WASHINGTON — The congressional battle over health care entered a new, more sharply partisan phase this week, as Republicans began building a case for dismantling the law while Democrats and President Barack Obama fought back hard.
And though Obama said Friday he'd consider a "tweak" or two, he also sent strong signals he won't accept major changes.
GOP lawmakers pressed their points at the first hearings of the new 112th Congress, and Friday, Obama answered with a rousing defense of the 10-month-old law.
"You may have heard once or twice that this is a job-crushing, granny-threatening, budget-busting monstrosity," he told Families USA, a consumer-oriented health care group that gave him an enthusiastic reception.
"That's about how it's been portrayed by opponents. And that just doesn't match up to the reality," he said.
Obama's blunt rhetoric came three days after his calmer tone in his State of the Union address; in that speech, he said of health care, "So instead of re-fighting the battles of the last two years, let's fix what needs fixing and move forward."
But the partisan war has been escalating on Capitol Hill, and shortly after Obama spoke Friday, Republican leader Mitch McConnell of Kentucky fired back.
"We need to repeal this bill and replace it with common sense reforms that will actually lower costs, prevent unsustainable entitlement promises and make it easier for employers to start hiring again," he said.
The exchange indicates that the health care battle is likely to rage for some time, and while the odds of a GOP legislative success remain slim, Democrats remain concerned the GOP can lure enough votes to change or end less popular parts of the act.
Last week, the House of Representatives passed, on a largely party-line vote, a repeal of the entire law. The Senate is expected to vote soon. Since Democrats control 53 of the Senate's 100 seats, and it would take two-thirds majorities of each House to override an Obama veto, the effort is going nowhere.
That's one reason Republicans, who control the House, are looking at pieces of the law. Committees began hearings this week, and at the House Budget Committee, Chairman Paul Ryan, R-Wis., put the choices in stark terms.
"We face a choice of two futures," Ryan said. "And nowhere in this country is this choice more clearly defined as it is in health care. Down one path lies a dramatic decline of a government-run system on the verge of bankruptcy. There is an alternative path."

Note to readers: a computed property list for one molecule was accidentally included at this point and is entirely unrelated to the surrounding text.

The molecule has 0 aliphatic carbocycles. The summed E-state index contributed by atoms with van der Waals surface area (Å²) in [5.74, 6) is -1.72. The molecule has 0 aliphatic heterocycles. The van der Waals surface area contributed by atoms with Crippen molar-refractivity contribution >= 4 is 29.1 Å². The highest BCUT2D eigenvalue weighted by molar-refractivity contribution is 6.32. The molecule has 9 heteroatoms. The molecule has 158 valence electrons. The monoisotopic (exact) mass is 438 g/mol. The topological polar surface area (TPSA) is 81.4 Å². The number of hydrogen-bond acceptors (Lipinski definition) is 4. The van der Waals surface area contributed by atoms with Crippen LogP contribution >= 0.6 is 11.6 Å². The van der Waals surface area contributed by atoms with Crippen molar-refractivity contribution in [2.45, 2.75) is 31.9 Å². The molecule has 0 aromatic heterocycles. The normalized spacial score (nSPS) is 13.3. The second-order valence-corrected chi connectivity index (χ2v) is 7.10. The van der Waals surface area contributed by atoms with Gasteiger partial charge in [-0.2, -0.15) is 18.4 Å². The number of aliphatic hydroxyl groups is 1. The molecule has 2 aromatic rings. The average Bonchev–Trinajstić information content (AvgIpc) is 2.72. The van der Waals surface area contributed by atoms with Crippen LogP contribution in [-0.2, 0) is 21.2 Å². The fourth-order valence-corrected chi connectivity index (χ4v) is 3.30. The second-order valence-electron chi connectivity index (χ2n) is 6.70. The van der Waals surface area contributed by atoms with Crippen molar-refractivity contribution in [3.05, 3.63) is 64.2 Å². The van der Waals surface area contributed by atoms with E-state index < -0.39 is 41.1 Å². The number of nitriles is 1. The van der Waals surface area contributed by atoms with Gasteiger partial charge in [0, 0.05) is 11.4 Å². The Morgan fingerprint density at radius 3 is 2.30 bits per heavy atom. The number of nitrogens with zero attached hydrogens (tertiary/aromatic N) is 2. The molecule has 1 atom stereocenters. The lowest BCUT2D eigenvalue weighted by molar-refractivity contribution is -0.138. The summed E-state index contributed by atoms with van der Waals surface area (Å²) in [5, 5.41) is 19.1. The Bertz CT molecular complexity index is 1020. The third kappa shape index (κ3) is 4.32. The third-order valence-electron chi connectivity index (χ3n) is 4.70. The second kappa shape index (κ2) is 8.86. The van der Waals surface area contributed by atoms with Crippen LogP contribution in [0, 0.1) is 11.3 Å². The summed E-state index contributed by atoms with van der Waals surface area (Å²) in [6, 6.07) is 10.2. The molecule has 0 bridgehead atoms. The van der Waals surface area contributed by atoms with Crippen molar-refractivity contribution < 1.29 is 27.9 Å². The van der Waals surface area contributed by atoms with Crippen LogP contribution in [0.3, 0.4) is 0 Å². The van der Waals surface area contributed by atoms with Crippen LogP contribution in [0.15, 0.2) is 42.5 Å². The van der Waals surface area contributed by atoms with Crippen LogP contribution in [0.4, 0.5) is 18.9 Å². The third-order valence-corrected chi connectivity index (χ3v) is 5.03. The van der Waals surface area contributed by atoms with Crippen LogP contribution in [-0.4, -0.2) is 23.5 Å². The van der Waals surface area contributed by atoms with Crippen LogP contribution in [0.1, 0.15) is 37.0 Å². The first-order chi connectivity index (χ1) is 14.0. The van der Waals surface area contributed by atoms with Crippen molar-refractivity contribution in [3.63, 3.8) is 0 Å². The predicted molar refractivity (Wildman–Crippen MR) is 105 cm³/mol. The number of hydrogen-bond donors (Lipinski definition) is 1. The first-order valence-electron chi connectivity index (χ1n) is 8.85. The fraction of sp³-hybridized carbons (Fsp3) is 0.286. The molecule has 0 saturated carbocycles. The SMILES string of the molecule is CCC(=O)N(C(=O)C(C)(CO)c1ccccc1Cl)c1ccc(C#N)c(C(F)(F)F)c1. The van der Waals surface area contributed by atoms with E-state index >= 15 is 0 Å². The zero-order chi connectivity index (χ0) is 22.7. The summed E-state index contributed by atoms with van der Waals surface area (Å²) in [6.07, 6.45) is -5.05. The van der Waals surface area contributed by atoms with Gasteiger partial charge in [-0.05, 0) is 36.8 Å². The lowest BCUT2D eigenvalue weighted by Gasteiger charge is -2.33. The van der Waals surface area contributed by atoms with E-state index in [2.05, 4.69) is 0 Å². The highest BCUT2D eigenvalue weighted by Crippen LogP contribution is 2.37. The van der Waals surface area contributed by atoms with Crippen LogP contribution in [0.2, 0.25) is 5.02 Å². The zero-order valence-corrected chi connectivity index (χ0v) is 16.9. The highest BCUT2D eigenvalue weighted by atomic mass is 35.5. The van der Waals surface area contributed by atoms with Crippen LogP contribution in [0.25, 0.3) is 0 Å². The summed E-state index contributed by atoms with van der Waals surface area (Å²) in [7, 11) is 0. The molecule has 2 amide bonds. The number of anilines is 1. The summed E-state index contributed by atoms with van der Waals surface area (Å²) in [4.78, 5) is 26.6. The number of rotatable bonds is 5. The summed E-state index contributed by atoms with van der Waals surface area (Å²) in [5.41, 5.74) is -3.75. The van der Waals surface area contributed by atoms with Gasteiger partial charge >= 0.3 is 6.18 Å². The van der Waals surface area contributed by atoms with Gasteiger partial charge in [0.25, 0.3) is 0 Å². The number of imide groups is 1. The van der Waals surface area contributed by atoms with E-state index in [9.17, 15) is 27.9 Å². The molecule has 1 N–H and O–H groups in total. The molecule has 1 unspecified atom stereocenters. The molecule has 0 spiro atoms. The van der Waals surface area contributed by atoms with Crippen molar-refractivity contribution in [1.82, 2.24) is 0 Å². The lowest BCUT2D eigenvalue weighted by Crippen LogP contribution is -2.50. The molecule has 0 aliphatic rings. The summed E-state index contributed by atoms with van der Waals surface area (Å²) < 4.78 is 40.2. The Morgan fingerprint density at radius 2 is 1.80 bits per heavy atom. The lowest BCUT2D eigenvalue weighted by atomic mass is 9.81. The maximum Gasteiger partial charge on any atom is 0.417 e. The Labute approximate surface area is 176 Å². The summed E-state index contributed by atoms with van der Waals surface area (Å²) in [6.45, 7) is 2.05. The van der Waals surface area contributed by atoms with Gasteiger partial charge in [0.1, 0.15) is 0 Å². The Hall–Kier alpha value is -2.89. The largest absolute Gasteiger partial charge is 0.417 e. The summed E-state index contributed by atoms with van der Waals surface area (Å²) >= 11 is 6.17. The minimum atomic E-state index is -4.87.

With the Democrats' strength in numbers, even getting piecemeal changes adopted will be tough.
Republicans' biggest target is the individual mandate, which requires most people to have coverage by 2014 or face penalties. Chances are, that issue will be decided by the courts, since more than half the states are challenging its constitutionality.
In the meantime, conservatives are eager to deny funds the new law needs to work. The nonpartisan Congressional Budget Office figures that government agencies will need $10 billion to $20 billion over the next 10 years.
The Internal Revenue Service will need personnel and technology to help put into place the new system of tax credits aimed at helping lower-income people afford coverage. The Department of Health and Human Services needs funds to help officials write regulations governing insurance exchanges, or marketplaces where consumers can shop for coverage.
GOP lawmakers also are eyeing $106 billion in grants and other programs through 2019, including aid to the Indian Health Service. But any such defunding would need to survive a presidential veto, making it next to impossible.
Republicans also are eager to permit insurers to sell policies across state lines, a change they say will make rates more competitive. Currently, people can only buy individual health policies sold by firms licensed in their state.
They also want changes in medical malpractice; Obama said Friday he's "open" to ideas.
The gist of his message Friday, though, was to refute the broader Republican arguments.
House Speaker John Boehner, R-Ohio, has repeatedly referred to the law as "job crushing." At a House Ways and Means Committee hearing this week, Chairman Dave Camp, R-Mich., lamented that the law "compounds the uncertainty employers and entrepreneurs are facing under the most challenging economic climate since the Great Depression."
Nonsense, Obama said.
The economy has been growing since he signed the bill 10 months ago. And though Republicans contend that the law will mean more government spending, the nonpartisan Congressional Budget Office has estimated that repealing it would add $230 billion in deficits over the next 10 years.
"Health reform is part of deficit reform," Obama said.
And what about parts of the law already in effect? Insurers can't deny coverage to children with pre-existing conditions, certain Medicare prescription drug beneficiaries got a $250 rebate check to help them with their bills, and adult children up to age 26 could stay on their parents' health plans.
"I don't want to tell students that we're booting them off their parents' coverage. I don't want to tell seniors that their medicine is out of reach again," Obama said.
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